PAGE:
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ancylostomiasis an·cy·lo·sto·mi·a·sis (ān'sə-lō-stō-mī'ə-sĭs, āng'kə-lō-)
A disease caused by infestation with the hookworm Ancylostoma duodenale, characterized by gastrointestinal pain, diarrhea, and progressive anemia. Also called tunnel disease, uncinariasis.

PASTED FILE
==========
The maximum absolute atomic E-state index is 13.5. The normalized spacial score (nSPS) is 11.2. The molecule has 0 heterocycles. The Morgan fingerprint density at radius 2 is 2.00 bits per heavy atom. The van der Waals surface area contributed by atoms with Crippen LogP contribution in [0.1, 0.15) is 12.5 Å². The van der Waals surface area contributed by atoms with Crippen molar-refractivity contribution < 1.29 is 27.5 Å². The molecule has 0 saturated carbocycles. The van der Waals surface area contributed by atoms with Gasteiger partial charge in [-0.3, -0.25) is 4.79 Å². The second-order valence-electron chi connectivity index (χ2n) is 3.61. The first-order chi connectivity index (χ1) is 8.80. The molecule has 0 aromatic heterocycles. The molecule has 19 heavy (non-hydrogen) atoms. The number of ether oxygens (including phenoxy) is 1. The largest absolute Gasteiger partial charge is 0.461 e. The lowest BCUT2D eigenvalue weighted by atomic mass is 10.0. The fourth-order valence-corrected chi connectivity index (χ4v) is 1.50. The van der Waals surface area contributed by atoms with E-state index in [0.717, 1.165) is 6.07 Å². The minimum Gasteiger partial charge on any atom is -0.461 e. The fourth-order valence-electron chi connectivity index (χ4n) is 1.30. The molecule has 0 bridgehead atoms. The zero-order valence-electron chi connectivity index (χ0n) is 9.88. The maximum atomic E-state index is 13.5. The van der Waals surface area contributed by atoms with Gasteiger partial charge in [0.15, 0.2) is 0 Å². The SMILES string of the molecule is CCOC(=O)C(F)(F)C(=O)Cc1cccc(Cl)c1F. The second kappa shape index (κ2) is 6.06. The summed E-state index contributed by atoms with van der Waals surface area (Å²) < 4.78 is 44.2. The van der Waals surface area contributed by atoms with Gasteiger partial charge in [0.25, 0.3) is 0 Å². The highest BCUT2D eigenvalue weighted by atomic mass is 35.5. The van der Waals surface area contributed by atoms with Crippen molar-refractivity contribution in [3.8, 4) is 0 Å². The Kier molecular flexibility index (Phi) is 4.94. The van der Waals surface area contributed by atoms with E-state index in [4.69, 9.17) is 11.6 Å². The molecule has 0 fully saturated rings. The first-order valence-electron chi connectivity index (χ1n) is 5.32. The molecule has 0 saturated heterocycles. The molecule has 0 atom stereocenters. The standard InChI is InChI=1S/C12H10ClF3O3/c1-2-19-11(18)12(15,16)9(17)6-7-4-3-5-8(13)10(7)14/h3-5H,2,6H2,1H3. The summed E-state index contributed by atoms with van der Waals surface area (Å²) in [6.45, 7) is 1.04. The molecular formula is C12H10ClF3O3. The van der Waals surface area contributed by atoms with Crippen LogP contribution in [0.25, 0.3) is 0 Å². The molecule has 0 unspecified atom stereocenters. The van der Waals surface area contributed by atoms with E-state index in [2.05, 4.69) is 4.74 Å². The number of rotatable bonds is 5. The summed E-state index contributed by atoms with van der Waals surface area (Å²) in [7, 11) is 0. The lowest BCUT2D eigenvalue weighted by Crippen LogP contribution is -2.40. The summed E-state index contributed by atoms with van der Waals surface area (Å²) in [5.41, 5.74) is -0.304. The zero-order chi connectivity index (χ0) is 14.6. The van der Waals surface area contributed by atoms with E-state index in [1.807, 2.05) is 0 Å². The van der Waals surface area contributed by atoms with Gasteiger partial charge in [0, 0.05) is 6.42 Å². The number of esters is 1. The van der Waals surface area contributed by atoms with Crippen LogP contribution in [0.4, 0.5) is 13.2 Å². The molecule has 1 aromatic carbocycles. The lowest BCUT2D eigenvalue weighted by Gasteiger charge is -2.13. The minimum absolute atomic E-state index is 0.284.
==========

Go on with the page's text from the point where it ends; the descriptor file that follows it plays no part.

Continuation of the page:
a parasitic infestation of humans, dogs, or cats caused by bloodsucking worms (see ) living in the small intestine-sometimes associated with secondary anemia. Several species of hookworm can cause the disease. Necator americanus, which ranges in size from 5 to 11 millimetres (0.2 to 0.4 inch), is responsible for about 90 percent of human hookworm infections that occur in tropical and subtropical regions of the world. Ancylostoma duodenale, 8 to 13 millimetres long, is found on all continents but is most prevalent in warm regions. A. braziliense, from 8 to 11 millimetres long, is normally parasitic in dogs and cats; man, however, is sometimes infected by this species in the southern United States, South America, and Asia. A. ceylanicum, normally parasitic in dogs, is sometimes found in man in South America and Asia. A. duodenale, possesses four hooklike teeth in its adult stage, and N. americanus has plates in its mouth rather than teeth.